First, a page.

It’s hard to believe that it’s been 50 years since the Class of 1969 graduated from Loras, and yet here we are – just a few weeks away from celebrating this special milestone in October.
Many of us were first generation students from small towns in Iowa, Illinois, and Wisconsin who had never been away from home, while others were street smart “big-city” Chicago students. Whatever your background, friendships and alliances started to form even as our parents dropped us off and drove away.
Do you remember the freshman beanies? All freshmen were required to wear a beanie for the first month of school, both on and off campus. This good-natured hazing period culminated in a tug of war challenge with the sophomore class, and only served to further strengthen the bond among the freshman class. Losing the challenge meant that our enforced dress code would be extended for another month. With that kind of incentive and “skin in the game,” we won easily.
Do you remember the Clark 11:30 “rush mush,” the fresh apple pie at lunch, the Avenue Tap, the Three Brother Rathskeller – where everyone was 21, and Pusateri Pizza? Or how about the housekeeping service that cleaned our rooms and provided laundered sheets every week? Weren’t those the good old days?
While many rules were presented to us, including a nightly curfew, these rules didn’t prevent us from getting into mischief like “excursions” to East Dubuque or Platteville. In fact some of these restrictions actually brought us closer together – we’d return for the night to the dorms to talk, play cards, and build friendships that, for some of us, have lasted 50 years.
The late 60’s were also a time of great change and uncertainty in America and across college campuses, the likes of which our country had never experienced before. The United States landed a man on the moon 45 days after we graduated from college. We were the new generation – the generation of the first “baby boomers” that questioned and redefined the traditional values of our parents. Changes in hair and clothing styles, and musical tastes seemed such a mild form of protest, when compared to the political, social and racial unrest that challenged us all to rethink and reassess our own values.
For those who graduated in the late 1960’s, the hope and optimism we felt as we neared graduation was tempered and punctuated by the Vietnam War. Located in the lower level of Beckman Hall, we gathered in front of our dorm’s only TV, to watch the light hearted comedy of the Dean Martin Show or Laugh-In. We also watched and, conversely, were sobered by the extensive news coverage of the war. The joy of our approaching graduation diminished somewhat by the gravity of the impending draft and what we, and so many of our classmates, would face.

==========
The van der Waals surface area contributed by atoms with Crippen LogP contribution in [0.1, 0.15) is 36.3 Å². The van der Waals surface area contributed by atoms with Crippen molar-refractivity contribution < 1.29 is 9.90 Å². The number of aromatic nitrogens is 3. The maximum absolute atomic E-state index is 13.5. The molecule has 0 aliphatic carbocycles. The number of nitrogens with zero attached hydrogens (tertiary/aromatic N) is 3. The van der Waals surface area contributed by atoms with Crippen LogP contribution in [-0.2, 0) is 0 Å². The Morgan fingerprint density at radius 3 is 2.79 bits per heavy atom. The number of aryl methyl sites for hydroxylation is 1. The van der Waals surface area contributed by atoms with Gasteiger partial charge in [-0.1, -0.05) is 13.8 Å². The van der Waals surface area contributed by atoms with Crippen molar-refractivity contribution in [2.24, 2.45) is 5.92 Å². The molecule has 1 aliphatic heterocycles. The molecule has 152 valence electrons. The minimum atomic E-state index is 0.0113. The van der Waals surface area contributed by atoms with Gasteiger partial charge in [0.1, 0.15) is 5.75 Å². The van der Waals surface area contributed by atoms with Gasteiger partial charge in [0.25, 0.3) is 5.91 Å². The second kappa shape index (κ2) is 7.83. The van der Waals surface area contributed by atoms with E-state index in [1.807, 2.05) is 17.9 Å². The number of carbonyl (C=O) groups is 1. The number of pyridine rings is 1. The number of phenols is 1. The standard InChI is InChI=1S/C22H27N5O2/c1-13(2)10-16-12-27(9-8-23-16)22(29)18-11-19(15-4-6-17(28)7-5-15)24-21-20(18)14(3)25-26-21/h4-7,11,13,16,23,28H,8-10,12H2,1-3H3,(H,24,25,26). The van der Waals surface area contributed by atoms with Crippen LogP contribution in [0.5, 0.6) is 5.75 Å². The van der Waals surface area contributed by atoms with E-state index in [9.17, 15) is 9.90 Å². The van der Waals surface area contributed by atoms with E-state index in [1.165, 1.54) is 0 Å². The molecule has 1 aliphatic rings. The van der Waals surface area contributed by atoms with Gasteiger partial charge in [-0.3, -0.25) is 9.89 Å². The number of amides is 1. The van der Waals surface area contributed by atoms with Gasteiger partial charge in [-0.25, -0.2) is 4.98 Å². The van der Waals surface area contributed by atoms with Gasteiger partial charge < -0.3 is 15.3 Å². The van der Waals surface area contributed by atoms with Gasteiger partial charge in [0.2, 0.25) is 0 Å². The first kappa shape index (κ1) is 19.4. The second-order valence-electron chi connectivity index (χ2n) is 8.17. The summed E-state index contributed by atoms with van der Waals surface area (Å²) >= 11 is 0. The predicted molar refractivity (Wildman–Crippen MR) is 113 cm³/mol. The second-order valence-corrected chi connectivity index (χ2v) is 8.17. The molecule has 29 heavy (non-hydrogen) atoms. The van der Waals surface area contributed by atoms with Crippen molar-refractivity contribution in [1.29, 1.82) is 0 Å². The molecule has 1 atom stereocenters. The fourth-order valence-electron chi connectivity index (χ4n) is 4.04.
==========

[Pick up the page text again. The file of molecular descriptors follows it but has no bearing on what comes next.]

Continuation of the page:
Since our time on campus, we have all undoubtedly experienced numerous achievements, challenges and life experiences. We thank Loras for giving us the foundation to be better persons, leaders, and to contribute toour changing world through our Catholic, liberal arts education and experiences.
Over these last 50 years, have you ever met or run into a fellow Loras graduate who may have been a few years ahead or behind you? There is an immediate connection and bond as you share similar experiences and stories about the priests and professors, who so profoundly shaped our lives.
As we return to Dubuque to celebrate our 50th class reunion this fall, we celebrate and recognize the importance of the Loras experience in our lives. We celebrate the friendships we developed during our Loras years. We celebrate and remember our fellow Class of ’69 members who may not be able to attend Homecoming or who may no longer be with us.
We hope that you are making plans to attend this very special weekend on the Loras campus. Loras was our home for some of the most formative years of our lives. Please join us in “Coming Home for Homecoming.”
Pro Deo et Patria.